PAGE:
Roberto Antonio Flores has been Graduated from the National University of Tucuman, Argentina as Medical Doctor, with the specialties including Internal Medicine, Social and Community Medicine. He did diploma in Cardiology from the National University of Tucuman and Medical Clinic National Academy of Medicine Argentina. Later on he obtained his post-graduation from National University of Cuyo with subjects Pharmacology & Biology and then started working at The Nurses School, Faculty of Humanities, Social Sciences and Health, National University of Santiago del Estero, Argentina where he has continued his research. Presently he has been working at the at the Regional Hospital Dr. Ramon Carrillo, Santiago del Estero City.
Introduction: The intention of this work was to obtain complementary information regarding patients suffering from Hypertension, and to observe as the presence of some risk factors for cardiovascular disease, impacts on the tension figures of said hypertensive patients of the Community of the National University Of Santiago del Estero.
Objectives: General: To control and follow up the hypertensive population and investigate the presence of some risk factors for cardiovascular disease.
1. Describe the hypertensive population of the University Community of the National University of Santiago del Estero.
2. Demonstrate how the presence of some risk factors for cardiovascular diseases, such as obesity, sedentary lifestyle, smoking, impact on the tension figures in the hypertensive population of the University Community of the National University of Santiago del Estero.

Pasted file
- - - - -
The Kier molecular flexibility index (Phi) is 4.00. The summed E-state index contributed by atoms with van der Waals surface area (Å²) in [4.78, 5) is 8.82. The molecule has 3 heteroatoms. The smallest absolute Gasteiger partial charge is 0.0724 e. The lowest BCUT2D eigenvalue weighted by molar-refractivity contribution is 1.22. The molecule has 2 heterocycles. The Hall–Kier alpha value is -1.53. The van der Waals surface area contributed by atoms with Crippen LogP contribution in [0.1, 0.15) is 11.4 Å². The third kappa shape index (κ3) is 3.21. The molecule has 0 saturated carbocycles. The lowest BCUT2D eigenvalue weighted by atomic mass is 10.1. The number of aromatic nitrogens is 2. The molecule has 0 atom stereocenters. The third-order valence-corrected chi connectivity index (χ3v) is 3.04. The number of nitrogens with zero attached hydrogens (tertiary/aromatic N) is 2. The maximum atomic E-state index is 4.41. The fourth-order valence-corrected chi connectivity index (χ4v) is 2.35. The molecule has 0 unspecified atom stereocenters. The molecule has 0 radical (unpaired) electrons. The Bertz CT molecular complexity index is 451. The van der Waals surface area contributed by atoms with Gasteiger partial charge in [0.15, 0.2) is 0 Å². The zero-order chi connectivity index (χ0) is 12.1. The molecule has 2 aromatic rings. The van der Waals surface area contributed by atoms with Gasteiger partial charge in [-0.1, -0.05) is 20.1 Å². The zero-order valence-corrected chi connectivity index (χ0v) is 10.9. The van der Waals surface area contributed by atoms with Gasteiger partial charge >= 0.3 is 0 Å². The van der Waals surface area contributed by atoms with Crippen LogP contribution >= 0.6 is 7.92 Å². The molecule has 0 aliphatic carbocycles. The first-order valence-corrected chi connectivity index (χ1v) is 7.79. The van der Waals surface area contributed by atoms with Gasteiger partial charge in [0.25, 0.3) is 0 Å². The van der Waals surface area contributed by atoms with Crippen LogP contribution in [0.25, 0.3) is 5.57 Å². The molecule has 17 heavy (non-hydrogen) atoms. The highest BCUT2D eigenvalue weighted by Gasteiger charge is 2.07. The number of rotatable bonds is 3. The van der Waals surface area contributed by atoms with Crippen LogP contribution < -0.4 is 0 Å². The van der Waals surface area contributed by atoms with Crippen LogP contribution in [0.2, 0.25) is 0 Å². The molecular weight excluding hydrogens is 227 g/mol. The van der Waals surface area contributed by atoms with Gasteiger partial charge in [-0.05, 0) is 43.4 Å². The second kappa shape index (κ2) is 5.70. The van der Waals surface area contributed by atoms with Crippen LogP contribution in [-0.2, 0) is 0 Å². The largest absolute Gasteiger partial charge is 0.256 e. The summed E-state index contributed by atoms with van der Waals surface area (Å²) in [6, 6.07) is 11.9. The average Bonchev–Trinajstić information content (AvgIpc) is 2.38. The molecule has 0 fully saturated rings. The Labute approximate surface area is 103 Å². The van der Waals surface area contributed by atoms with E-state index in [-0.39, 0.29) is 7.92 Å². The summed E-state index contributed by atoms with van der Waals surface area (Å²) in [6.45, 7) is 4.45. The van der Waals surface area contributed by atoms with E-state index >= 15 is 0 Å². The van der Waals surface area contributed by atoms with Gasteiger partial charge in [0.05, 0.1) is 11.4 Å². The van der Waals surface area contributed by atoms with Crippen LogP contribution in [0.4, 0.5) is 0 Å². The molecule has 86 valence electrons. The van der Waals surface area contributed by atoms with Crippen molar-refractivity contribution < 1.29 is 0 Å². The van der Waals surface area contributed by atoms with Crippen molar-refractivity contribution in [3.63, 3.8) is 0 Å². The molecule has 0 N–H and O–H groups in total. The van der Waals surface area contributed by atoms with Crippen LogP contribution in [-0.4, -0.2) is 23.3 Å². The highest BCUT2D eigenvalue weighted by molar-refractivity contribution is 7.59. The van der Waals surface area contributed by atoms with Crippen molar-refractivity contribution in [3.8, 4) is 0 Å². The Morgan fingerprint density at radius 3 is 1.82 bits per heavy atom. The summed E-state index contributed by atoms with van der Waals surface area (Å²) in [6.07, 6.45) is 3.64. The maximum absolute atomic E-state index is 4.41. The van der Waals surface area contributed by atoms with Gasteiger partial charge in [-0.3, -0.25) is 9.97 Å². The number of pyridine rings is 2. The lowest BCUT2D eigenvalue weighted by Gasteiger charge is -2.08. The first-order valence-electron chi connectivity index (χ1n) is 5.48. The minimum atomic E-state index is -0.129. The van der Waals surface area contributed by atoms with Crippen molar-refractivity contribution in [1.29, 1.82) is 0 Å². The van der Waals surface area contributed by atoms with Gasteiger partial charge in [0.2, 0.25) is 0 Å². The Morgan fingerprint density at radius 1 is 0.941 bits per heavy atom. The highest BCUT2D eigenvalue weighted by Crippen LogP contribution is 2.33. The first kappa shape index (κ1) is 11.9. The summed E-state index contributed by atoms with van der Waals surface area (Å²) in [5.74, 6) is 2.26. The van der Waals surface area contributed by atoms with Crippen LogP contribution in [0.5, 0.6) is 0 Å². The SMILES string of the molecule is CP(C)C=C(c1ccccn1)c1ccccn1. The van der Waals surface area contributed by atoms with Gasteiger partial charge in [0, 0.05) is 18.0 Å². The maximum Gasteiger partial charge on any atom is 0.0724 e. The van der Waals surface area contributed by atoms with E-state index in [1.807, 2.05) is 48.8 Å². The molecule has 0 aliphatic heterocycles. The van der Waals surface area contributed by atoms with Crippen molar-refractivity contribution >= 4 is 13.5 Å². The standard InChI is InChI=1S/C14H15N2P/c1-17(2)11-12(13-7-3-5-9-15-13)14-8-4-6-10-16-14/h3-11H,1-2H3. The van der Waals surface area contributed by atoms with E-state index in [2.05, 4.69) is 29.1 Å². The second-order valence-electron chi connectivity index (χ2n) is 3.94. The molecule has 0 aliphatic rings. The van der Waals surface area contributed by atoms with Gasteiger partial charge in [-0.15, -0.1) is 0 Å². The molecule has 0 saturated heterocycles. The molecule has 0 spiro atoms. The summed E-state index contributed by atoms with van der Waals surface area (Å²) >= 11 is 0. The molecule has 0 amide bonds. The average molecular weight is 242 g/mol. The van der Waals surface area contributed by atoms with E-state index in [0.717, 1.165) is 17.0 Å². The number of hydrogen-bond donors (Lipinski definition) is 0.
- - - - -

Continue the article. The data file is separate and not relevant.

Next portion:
Development: This is a quantitative, descriptive and cross-sectional study, which began in December 2008, recording blood pressure figures and controlling for risk factors and their modifications in the Primary Care Unit of health. The variables studied were age, sex, obesity, sedentary lifestyle, smoking habits. At the beginning of the study, patients were advised to perform walks of at least 30 minutes daily, to continue with a hyposclic and hypolipid diet.
Outcome: Total visits were 6314.1 times per month during the 7 years and 9 months of the study. There were 6314 controls of blood pressure, and weight, and questioned about smoking and physical activity. Tension figures averaged at the start of the study were 150/90 mm Hg, at the end was 135/80 mm Hg in 40% of hypertensive patients, during the first 5 years, at the end of the study 134/78 mm Hg In 40% of patients.
Depending on the age: 20 - 29: 06, 30-39: 22, 40-49: 07, 50-59: 11, 60-69: 18, 70-79: 01, 80-89: 01, with a total of 66 hypertensive patients, these figures were at the beginning of the study. Sixty patients were terminated, two men and two women retired, two men died.
According to sex: Men: 41, 62.12% of the total population. Women: 25, 37.87% of the total population.
Number of obese: 57, which represents 86.36% of the total sample at the beginning of the study. At the end of 26, they reduced their weight, thanks to the programmed physical activity and the hyposódic and hypolipid diet.
Number of sedentarians: 66, representing 100% of the total sample, at the beginning of the study, at the end of 26 performed scheduled physical activities.
Number of smokers: 18, representing 27.27% of the total sample, at the beginning of the study. They completed 17, 1 died, the 2 who proposed to reduce the amount of cigarettes daily achieved their goal, smoking only 10 of 20 cigarettes a day, and 12 of 40 cigarettes a day.
It was recorded that 01 patient suffers from Cardiometabolic Syndrome. There are 04 patients suffering from type 2 diabetes. One patient suffers from hyperthyroidism. One patient had acute myocardial infarction with posterior stenting and pacemaker placement, 01 suffering from osteoporosis and osteoporosis. Only 40% of hypertensive patients usually follow the treatment.
Conclusions: It was demonstrated that when hypertensive patients perform physical activities and lose weight, it is possible to reduce tension figures.
Smoking is a toxic habit that denotes a great psychic dependence for those who suffer from it, which is why patients were advised of psychological consultations and controls that would help overcome this addiction.